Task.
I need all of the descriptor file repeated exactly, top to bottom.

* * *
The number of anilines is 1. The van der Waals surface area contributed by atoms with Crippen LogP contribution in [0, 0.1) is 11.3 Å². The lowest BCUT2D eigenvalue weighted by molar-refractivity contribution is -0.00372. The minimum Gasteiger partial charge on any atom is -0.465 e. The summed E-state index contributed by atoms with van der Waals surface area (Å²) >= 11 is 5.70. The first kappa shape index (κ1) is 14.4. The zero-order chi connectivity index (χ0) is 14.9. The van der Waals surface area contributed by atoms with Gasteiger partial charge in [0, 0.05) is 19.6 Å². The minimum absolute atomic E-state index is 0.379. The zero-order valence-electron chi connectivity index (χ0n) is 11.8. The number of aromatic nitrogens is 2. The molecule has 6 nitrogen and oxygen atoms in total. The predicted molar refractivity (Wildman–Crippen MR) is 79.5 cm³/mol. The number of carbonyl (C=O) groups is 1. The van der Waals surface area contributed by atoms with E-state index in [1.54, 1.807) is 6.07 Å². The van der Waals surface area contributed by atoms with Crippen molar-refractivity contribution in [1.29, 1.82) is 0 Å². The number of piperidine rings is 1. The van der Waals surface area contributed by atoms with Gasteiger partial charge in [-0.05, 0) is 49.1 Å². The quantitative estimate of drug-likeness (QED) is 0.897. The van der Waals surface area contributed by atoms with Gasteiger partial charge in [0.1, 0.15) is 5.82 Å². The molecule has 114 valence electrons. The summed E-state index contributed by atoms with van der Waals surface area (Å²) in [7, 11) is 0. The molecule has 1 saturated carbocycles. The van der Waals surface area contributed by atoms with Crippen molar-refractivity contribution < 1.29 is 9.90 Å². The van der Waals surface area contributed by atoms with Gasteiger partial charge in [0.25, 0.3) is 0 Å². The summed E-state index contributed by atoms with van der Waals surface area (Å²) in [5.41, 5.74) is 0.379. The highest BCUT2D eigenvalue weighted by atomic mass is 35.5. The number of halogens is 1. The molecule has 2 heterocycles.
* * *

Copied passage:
The number of anilines is 1. The van der Waals surface area contributed by atoms with Crippen LogP contribution in [0, 0.1) is 11.3 Å². The lowest BCUT2D eigenvalue weighted by molar-refractivity contribution is -0.00372. The minimum Gasteiger partial charge on any atom is -0.465 e. The summed E-state index contributed by atoms with van der Waals surface area (Å²) >= 11 is 5.70. The first kappa shape index (κ1) is 14.4. The zero-order chi connectivity index (χ0) is 14.9. The van der Waals surface area contributed by atoms with Gasteiger partial charge in [0, 0.05) is 19.6 Å². The minimum absolute atomic E-state index is 0.379. The zero-order valence-electron chi connectivity index (χ0n) is 11.8. The number of aromatic nitrogens is 2. The molecule has 6 nitrogen and oxygen atoms in total. The predicted molar refractivity (Wildman–Crippen MR) is 79.5 cm³/mol. The number of carbonyl (C=O) groups is 1. The van der Waals surface area contributed by atoms with E-state index in [1.54, 1.807) is 6.07 Å². The van der Waals surface area contributed by atoms with Crippen molar-refractivity contribution in [1.29, 1.82) is 0 Å². The number of piperidine rings is 1. The van der Waals surface area contributed by atoms with Gasteiger partial charge in [-0.05, 0) is 49.1 Å². The quantitative estimate of drug-likeness (QED) is 0.897. The van der Waals surface area contributed by atoms with Gasteiger partial charge in [0.1, 0.15) is 5.82 Å². The molecule has 114 valence electrons. The summed E-state index contributed by atoms with van der Waals surface area (Å²) in [7, 11) is 0. The molecule has 1 saturated carbocycles. The van der Waals surface area contributed by atoms with Crippen molar-refractivity contribution < 1.29 is 9.90 Å². The van der Waals surface area contributed by atoms with Gasteiger partial charge in [0.25, 0.3) is 0 Å². The summed E-state index contributed by atoms with van der Waals surface area (Å²) in [5.41, 5.74) is 0.379. The highest BCUT2D eigenvalue weighted by atomic mass is 35.5. The number of halogens is 1. The molecule has 2 heterocycles.